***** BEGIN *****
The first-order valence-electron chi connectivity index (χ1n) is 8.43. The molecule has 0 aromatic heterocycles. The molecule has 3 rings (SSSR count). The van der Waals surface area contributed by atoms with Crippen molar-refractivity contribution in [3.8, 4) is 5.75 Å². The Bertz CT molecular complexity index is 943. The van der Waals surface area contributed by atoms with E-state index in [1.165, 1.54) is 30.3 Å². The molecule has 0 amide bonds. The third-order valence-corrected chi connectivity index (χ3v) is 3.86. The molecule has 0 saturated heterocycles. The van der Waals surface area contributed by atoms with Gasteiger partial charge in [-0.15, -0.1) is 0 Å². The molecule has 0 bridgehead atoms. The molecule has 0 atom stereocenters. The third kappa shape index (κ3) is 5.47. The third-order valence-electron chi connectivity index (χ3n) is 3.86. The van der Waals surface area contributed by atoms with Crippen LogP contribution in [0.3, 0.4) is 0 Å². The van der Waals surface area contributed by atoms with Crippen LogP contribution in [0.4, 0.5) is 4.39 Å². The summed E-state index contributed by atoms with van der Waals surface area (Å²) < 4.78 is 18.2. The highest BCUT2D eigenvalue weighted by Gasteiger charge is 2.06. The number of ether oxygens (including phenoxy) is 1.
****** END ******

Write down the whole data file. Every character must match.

The first-order valence-electron chi connectivity index (χ1n) is 8.43. The molecule has 0 aromatic heterocycles. The molecule has 3 rings (SSSR count). The van der Waals surface area contributed by atoms with Crippen molar-refractivity contribution in [3.8, 4) is 5.75 Å². The Bertz CT molecular complexity index is 943. The van der Waals surface area contributed by atoms with E-state index in [1.165, 1.54) is 30.3 Å². The molecule has 0 amide bonds. The third-order valence-corrected chi connectivity index (χ3v) is 3.86. The molecule has 0 saturated heterocycles. The van der Waals surface area contributed by atoms with Gasteiger partial charge in [-0.15, -0.1) is 0 Å². The molecule has 0 bridgehead atoms. The molecule has 0 atom stereocenters. The third kappa shape index (κ3) is 5.47. The third-order valence-electron chi connectivity index (χ3n) is 3.86. The van der Waals surface area contributed by atoms with Crippen LogP contribution in [0.3, 0.4) is 0 Å². The van der Waals surface area contributed by atoms with Crippen LogP contribution in [0.4, 0.5) is 4.39 Å². The summed E-state index contributed by atoms with van der Waals surface area (Å²) < 4.78 is 18.2. The highest BCUT2D eigenvalue weighted by Gasteiger charge is 2.06. The number of ether oxygens (including phenoxy) is 1.